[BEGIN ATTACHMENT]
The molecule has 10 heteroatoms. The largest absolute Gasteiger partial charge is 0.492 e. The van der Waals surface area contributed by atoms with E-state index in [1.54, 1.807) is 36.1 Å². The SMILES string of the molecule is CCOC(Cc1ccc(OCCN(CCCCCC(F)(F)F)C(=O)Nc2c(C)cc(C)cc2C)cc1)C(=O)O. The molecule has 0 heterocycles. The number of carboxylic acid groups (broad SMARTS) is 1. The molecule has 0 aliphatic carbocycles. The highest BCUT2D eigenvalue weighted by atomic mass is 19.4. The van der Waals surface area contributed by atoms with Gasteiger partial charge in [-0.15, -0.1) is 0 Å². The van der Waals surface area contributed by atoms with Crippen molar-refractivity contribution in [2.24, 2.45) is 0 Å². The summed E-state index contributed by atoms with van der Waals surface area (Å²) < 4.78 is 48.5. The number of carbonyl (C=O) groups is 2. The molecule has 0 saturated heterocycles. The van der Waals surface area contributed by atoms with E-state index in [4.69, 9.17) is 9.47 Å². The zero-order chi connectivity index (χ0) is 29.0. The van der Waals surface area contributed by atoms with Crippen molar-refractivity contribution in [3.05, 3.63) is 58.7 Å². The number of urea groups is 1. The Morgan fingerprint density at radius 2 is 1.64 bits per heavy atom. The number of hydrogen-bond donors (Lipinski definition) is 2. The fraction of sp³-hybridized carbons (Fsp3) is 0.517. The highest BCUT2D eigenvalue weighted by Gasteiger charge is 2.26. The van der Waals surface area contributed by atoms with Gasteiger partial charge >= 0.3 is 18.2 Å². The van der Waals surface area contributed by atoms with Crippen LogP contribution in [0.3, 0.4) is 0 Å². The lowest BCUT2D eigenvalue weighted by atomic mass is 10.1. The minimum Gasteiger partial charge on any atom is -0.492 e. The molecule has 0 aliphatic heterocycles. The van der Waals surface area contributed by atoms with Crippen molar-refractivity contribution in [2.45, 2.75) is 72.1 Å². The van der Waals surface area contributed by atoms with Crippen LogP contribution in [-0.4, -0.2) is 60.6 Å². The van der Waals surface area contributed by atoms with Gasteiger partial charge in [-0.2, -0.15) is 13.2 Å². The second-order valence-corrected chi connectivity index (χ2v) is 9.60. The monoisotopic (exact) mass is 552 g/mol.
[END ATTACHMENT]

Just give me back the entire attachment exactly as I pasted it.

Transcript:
The molecule has 10 heteroatoms. The largest absolute Gasteiger partial charge is 0.492 e. The van der Waals surface area contributed by atoms with E-state index in [1.54, 1.807) is 36.1 Å². The SMILES string of the molecule is CCOC(Cc1ccc(OCCN(CCCCCC(F)(F)F)C(=O)Nc2c(C)cc(C)cc2C)cc1)C(=O)O. The molecule has 0 heterocycles. The number of carboxylic acid groups (broad SMARTS) is 1. The molecule has 0 aliphatic carbocycles. The highest BCUT2D eigenvalue weighted by atomic mass is 19.4. The van der Waals surface area contributed by atoms with Gasteiger partial charge in [-0.15, -0.1) is 0 Å². The van der Waals surface area contributed by atoms with Crippen molar-refractivity contribution in [2.24, 2.45) is 0 Å². The summed E-state index contributed by atoms with van der Waals surface area (Å²) < 4.78 is 48.5. The number of carbonyl (C=O) groups is 2. The molecule has 0 saturated heterocycles. The van der Waals surface area contributed by atoms with E-state index in [4.69, 9.17) is 9.47 Å². The zero-order chi connectivity index (χ0) is 29.0. The van der Waals surface area contributed by atoms with Crippen molar-refractivity contribution in [3.05, 3.63) is 58.7 Å². The number of urea groups is 1. The Morgan fingerprint density at radius 2 is 1.64 bits per heavy atom. The number of hydrogen-bond donors (Lipinski definition) is 2. The fraction of sp³-hybridized carbons (Fsp3) is 0.517. The highest BCUT2D eigenvalue weighted by Gasteiger charge is 2.26. The van der Waals surface area contributed by atoms with Gasteiger partial charge >= 0.3 is 18.2 Å². The van der Waals surface area contributed by atoms with Crippen LogP contribution in [0.3, 0.4) is 0 Å². The lowest BCUT2D eigenvalue weighted by atomic mass is 10.1. The minimum Gasteiger partial charge on any atom is -0.492 e. The molecule has 0 aliphatic heterocycles. The van der Waals surface area contributed by atoms with Crippen molar-refractivity contribution in [2.45, 2.75) is 72.1 Å². The van der Waals surface area contributed by atoms with Crippen LogP contribution in [-0.4, -0.2) is 60.6 Å². The van der Waals surface area contributed by atoms with Gasteiger partial charge in [-0.2, -0.15) is 13.2 Å². The second-order valence-corrected chi connectivity index (χ2v) is 9.60. The monoisotopic (exact) mass is 552 g/mol.